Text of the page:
Nearly a year after the launch of Gov. M. Jodi Rell’s Charter Oak Health Plan for uninsured adults, the state has denied almost twice as many applications as it has accepted, while officials remain unclear on how many doctors are enrolled in the highly controversial plan.
During the life of the program, which opened for applications July 1, 2008, enrollments climbed to as high as 11,026 but currently stand at 9,262. At the same time, 19,840 applications have been denied, due to various factors, but overwhelmingly because of “incomplete documentation.”
David Dearborn, a spokesman for the Department of Social Services, which administers the program, said there have been many instances in which individuals have not answered all application questions, especially regarding household income, which determines premiums and deductibles.
Dearborn said attempts are made to get the missing information and applicants have 45 days to respond before their application is denied.
Denial letters also indicate that clients may reapply at any time.
“The program requirements were set through legislation,” Dearborn said. “We need to ask about certain income information to determine when costs are reduced for the consumer. If applicants don’t follow through, there is nothing we can do.”
Rell spokesman Chris Cooper said the Republican governor is pleased with the progress of the $13 million program for uninsured adults of all incomes.
“The fact that we have 9,000 people getting access to care that they previously did not have is a good thing,” Cooper said.
Cooper said that it will take time to build up the network and that he thinks “the number of participants will continue to go up.”
Dearborn also said an additional 4,052 individuals have been determined eligible for the program after applying, but have not yet enrolled with one of the three insurance providers contracted with Charter Oak.
Healthcare Advocate Kevin P. Lembo said the number of applicant rejections, especially due to incomplete documentation, is troublesome.
“To have their applications rejected because of paperwork seems like a simple administrative issue that needs to be corrected,” Lembo said.
State Sen. Jonathan Harris, D-West Hartford, said he isn’t surprised by the current enrollment numbers.
”I guess it’s performed as well as I thought it would,” said Harris, co-chair of the Public Health Committee.
Meanwhile, health care advocates have taken issue with how DSS documents physician participation in Charter Oak and Husky, the state’s Medicaid program, which was originally tied to Charter Oak before the two were separated in November 2008.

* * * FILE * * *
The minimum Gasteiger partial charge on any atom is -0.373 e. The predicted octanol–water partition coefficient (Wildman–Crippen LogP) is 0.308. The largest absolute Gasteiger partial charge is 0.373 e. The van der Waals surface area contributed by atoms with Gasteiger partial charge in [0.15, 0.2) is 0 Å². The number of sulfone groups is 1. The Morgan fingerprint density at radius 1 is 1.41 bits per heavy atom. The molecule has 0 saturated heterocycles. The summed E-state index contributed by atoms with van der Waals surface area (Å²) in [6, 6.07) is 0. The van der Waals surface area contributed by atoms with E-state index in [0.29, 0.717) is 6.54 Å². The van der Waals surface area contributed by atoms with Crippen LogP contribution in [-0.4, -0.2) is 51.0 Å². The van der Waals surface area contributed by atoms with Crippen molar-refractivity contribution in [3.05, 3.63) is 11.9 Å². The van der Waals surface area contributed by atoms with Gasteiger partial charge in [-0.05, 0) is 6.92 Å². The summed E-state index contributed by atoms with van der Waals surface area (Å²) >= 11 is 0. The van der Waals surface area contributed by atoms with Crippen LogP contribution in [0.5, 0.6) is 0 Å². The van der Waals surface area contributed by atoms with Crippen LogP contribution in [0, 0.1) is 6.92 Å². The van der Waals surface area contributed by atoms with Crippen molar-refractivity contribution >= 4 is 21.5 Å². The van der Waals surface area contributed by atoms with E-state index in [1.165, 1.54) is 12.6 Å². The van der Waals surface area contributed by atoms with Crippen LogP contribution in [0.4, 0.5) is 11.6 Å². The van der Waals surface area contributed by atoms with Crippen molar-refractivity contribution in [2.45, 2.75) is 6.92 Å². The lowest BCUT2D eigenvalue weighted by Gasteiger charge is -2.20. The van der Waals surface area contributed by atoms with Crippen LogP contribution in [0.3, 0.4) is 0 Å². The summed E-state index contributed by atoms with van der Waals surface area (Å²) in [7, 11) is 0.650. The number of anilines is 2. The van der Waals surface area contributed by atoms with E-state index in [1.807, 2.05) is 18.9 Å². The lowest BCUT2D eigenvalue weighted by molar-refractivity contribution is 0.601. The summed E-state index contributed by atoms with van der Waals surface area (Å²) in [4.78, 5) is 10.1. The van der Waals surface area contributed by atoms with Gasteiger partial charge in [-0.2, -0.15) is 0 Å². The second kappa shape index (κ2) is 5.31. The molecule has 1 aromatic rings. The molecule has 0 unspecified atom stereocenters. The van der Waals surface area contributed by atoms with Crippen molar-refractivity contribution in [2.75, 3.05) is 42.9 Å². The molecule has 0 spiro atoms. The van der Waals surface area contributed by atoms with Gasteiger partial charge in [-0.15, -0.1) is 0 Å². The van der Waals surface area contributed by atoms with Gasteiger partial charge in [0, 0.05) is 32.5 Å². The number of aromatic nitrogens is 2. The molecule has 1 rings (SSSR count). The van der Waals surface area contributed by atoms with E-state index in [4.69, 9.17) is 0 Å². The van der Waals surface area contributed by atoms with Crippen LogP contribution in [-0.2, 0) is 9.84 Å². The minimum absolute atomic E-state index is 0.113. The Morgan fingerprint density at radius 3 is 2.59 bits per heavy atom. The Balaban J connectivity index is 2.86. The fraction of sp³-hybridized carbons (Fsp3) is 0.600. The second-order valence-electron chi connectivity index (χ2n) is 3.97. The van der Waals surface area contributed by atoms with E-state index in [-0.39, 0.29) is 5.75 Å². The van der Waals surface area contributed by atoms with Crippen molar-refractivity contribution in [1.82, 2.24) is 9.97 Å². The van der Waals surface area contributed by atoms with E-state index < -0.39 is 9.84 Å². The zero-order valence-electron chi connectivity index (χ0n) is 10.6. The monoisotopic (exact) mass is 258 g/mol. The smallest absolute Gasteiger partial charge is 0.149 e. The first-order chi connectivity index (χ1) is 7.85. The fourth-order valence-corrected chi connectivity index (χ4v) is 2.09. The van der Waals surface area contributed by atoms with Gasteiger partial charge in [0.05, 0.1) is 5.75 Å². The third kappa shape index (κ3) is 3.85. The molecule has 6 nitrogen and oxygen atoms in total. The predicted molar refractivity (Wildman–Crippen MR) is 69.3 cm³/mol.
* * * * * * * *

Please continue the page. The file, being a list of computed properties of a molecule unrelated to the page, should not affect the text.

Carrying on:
They say the department’s monthly statistics on doctor enrollments are bloated.
Data from the Medicaid Managed Care Council as of May 5 lists the combined size of the three contracted insurance networks — Aetna Better Health, AmeriChoice and Connecticut Community Health Network — at 14,484 primary care doctors and specialists enrolled in Charter Oak and Husky, while another 20 doctors are enrolled in Charter Oak only.
Those numbers are down from an April 14 report, which showed 14,579 doctors enrolled in both programs and 26 in Charter Oak.
But determining how many individual doctors are enrolled is impossible under the department’s current reporting system.
Currently, DSS counts a physician for each managed care organization they are contracted with, meaning a doctor signed up for all three Charter Oak and Husky insurance providers would be counted three times in DSS reports.
However, doctors are only counted once per plan, regardless of how many office locations they have.
“We are currently working on a process to identify ‘unique’ providers,” Dearborn said.
Critics Rip DSS
Attorney Sheldon V. Toubman, a longtime Charter Oak critic, slammed DSS for not providing an accurate representation of doctors enrolled in the Charter Oak and Husky programs. Sheldon said he’s raised the same reporting issue encountered in the Husky program “for years.”
“No one seems to be calling them out on the fact that the numbers are bogus,” Toubman said.
Lembo said the physician-reporting model is especially troubling for Connecticut residents weighing enrollment in either Charter Oak or Husky. “Consumers do rely on that when they’re making a decision if they want to participate,” Lembo said.
Harris said he still has some concerns with the program, and he wonders what type of care participants are actually receiving.
Those concerns include the limited nature of certain benefits like a $7,500 annual cap on prescription drugs.
“Health care is expensive and people can blow through that cap,” Harris said. “The jury is still out.”
Connecticut State Medical Society president William Handelman said doctors remain reluctant to sign up for Charter Oak because of poor reimbursement compared to Medicaid rates.
“Physicians may choose to sign up with Medicaid at those same rates because they may feel some social obligation because the patients can’t afford private insurance, but for Charter Oak, you’re talking about a population that’s not an indigent population,” Handelman said.